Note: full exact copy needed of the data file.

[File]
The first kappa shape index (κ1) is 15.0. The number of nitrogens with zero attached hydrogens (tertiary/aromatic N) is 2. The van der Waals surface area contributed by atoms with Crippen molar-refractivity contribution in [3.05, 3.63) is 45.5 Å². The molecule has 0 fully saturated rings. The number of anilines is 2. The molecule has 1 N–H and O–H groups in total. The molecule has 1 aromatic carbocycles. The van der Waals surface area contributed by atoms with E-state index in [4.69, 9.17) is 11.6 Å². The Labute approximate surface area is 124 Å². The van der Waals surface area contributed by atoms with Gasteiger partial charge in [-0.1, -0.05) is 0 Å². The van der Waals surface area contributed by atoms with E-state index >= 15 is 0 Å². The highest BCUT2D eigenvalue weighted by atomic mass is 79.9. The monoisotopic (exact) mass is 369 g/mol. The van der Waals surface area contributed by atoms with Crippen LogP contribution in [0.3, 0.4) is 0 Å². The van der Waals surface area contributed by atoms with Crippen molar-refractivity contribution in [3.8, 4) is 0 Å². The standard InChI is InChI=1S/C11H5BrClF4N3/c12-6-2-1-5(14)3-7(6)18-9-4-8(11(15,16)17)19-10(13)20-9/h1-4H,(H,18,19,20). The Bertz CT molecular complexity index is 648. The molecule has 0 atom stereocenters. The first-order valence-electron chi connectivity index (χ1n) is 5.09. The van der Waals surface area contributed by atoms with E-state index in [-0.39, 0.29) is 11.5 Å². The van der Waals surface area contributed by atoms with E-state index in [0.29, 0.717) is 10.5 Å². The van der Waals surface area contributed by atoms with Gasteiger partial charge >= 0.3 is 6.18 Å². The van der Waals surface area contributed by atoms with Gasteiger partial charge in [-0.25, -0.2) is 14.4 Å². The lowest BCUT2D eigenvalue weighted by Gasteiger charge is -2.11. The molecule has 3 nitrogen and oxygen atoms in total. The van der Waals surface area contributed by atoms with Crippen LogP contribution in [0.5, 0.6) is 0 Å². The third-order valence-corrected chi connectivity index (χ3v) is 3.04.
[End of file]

The first kappa shape index (κ1) is 15.0. The number of nitrogens with zero attached hydrogens (tertiary/aromatic N) is 2. The van der Waals surface area contributed by atoms with Crippen molar-refractivity contribution in [3.05, 3.63) is 45.5 Å². The molecule has 0 fully saturated rings. The number of anilines is 2. The molecule has 1 N–H and O–H groups in total. The molecule has 1 aromatic carbocycles. The van der Waals surface area contributed by atoms with E-state index in [4.69, 9.17) is 11.6 Å². The Labute approximate surface area is 124 Å². The van der Waals surface area contributed by atoms with Gasteiger partial charge in [-0.1, -0.05) is 0 Å². The van der Waals surface area contributed by atoms with E-state index >= 15 is 0 Å². The highest BCUT2D eigenvalue weighted by atomic mass is 79.9. The monoisotopic (exact) mass is 369 g/mol. The van der Waals surface area contributed by atoms with Crippen LogP contribution in [0.3, 0.4) is 0 Å². The van der Waals surface area contributed by atoms with Crippen molar-refractivity contribution in [3.8, 4) is 0 Å². The standard InChI is InChI=1S/C11H5BrClF4N3/c12-6-2-1-5(14)3-7(6)18-9-4-8(11(15,16)17)19-10(13)20-9/h1-4H,(H,18,19,20). The Bertz CT molecular complexity index is 648. The molecule has 0 atom stereocenters. The first-order valence-electron chi connectivity index (χ1n) is 5.09. The van der Waals surface area contributed by atoms with E-state index in [-0.39, 0.29) is 11.5 Å². The van der Waals surface area contributed by atoms with E-state index in [0.29, 0.717) is 10.5 Å². The van der Waals surface area contributed by atoms with Gasteiger partial charge >= 0.3 is 6.18 Å². The van der Waals surface area contributed by atoms with Gasteiger partial charge in [-0.25, -0.2) is 14.4 Å². The lowest BCUT2D eigenvalue weighted by Gasteiger charge is -2.11. The molecule has 3 nitrogen and oxygen atoms in total. The van der Waals surface area contributed by atoms with Crippen LogP contribution in [0.5, 0.6) is 0 Å². The third-order valence-corrected chi connectivity index (χ3v) is 3.04.